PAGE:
What's planned is a $67-million expansion of Duluth's waterfront entertainment and convention facility - known as the DECC. Primarily, the DECC would be adding a new ice hockey arena for the University of Minnesota Duluth hockey teams. It would replace the DECC's current arena which has been in use since 1966. The new, larger arena would seat 6,600 for hockey, or 8,200 for other events.
UMD Athletic Director Bob Nielson says the current facility doesn't have enough seating for UMD students, nor the amenities of a newer facility.
"The kind of facility that we're proposing here, would put us in a position where we are competitive with the top facilities in the WCHA, which is the nation's premier college hockey league," Neilson says.
A premier hockey arena can help attract the nation's better high school hockey players.
As planned, the University would pick up about a quarter of the cost, through lease payments and other fees. The city would provide another quarter through a small increase in a tax on served food and beverages. And the other half, $33.5 million, would come from the State of Minnesota, in this year's bonding bill.
But the project didn't make it into Governor Pawlenty's initial bonding recommendations. Pawlenty withheld his support, pending a public referendum on the food and beverage tax increase. And he wanted evidence that the city was dealing with another big expense. Without changes, Duluth's promise to provide full health care for retirees could bankrupt the city within 20 years.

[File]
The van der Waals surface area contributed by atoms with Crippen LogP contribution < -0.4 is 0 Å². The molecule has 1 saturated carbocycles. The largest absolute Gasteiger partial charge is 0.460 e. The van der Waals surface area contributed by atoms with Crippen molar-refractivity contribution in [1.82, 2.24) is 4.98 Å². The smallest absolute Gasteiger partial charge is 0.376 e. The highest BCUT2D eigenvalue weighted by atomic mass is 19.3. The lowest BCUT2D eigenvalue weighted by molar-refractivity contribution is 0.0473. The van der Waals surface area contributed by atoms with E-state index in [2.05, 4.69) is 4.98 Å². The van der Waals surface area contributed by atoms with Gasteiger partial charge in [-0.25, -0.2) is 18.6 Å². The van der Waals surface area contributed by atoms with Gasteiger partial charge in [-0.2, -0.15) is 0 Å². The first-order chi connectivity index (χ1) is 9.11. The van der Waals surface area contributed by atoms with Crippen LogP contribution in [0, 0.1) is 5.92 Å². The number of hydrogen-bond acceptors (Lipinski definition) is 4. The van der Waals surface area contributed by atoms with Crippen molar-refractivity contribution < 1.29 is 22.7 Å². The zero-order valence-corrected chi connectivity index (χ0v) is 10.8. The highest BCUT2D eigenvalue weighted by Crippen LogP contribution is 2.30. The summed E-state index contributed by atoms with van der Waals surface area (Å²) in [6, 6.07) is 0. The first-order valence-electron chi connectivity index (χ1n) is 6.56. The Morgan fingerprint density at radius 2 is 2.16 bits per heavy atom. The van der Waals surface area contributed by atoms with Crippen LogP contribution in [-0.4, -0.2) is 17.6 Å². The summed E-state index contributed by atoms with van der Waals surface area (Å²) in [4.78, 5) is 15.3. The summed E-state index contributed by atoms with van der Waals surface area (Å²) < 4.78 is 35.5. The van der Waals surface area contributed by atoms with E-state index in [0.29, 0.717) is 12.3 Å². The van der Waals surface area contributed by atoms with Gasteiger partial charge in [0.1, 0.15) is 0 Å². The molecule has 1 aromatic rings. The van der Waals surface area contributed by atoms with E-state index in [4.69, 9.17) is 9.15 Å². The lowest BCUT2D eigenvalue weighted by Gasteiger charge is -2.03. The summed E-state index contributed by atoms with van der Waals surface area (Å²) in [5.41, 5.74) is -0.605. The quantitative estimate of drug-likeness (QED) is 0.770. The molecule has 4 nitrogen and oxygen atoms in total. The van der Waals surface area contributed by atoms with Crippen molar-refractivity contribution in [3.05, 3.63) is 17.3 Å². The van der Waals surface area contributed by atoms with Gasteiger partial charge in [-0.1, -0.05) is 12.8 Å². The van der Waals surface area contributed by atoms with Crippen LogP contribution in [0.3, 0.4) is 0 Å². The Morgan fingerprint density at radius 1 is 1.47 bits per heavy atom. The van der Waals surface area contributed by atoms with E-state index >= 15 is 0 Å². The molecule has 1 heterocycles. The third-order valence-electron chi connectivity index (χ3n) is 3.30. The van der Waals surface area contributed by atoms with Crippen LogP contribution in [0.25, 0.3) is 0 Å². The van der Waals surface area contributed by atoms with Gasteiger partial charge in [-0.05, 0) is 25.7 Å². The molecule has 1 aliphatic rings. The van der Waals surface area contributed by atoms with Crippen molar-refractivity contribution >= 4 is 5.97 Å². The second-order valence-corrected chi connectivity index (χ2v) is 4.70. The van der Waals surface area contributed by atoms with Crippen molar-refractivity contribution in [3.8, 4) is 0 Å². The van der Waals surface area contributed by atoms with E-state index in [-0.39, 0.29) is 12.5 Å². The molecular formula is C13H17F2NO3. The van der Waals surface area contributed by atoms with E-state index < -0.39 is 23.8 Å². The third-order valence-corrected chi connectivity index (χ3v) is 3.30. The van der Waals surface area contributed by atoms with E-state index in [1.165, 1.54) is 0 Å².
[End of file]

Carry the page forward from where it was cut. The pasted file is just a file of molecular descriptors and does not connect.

Duluth officials say they're working on that problem. They've vowed to follow recommendations from an independent task force last fall. Among the recommendations, Duluth Mayor Herb Bergson says it will mean his taking a firm stand when he negotiates new contracts this year with city employees.
"We've met with some of the unions; told them that a defined benefit is not on the table," Bergson says. "They're not going to be offered retiree health care until death, or until medicare eligible. It's just not going to be offered. If that means impasse, we go to impasse."
With a plan in place, it was time to convince Pawlenty. That meeting came last week. And, according to the Governor, it was a success.
"The problem is large and it's serious," Pawlenty says. "But the good news is that Duluth has recognized the problem. The city leaders have come together; have acknowledged the problem; have come up with a road map; a blue print to try to solve the problem. And, of course, the work is yet to be done. But at least the plan is in place, and if they can implement the plan that will go a long ways to addressing the concern."
The outcome of labor negotiations may not be clear until the end of the year. But the bonding bill comes up in the next couple of months.
"We need to make the DECC decision now," the Governor says. "So we're going to have to take a leap of faith that the city will get these retiree health care benefit issues worked out. Based on what I've just heard, my comfort level has just increased significantly."
Meanwhile, there's a big push in Duluth to pass a public referendum on the food and beverage tax. There's been little opposition. Mayor Herb Bergson expects passage.
"And as far as the referendum goes, I'm anxious for the referendum," Bergson says. "I'm glad we have it, because I want to see it pass three to one."
After that, Bergson says, the city will have to demonstrate it can put the health care controversy behind.
"Now it's our job to prove to him we're telling the truth, and get it done."
The tax referendum is February 28th. If passed, the DECC proposal should be added to Governor Pawlenty's bonding recommendations. Lawmakers gather for a short bonding session beginning March 1st.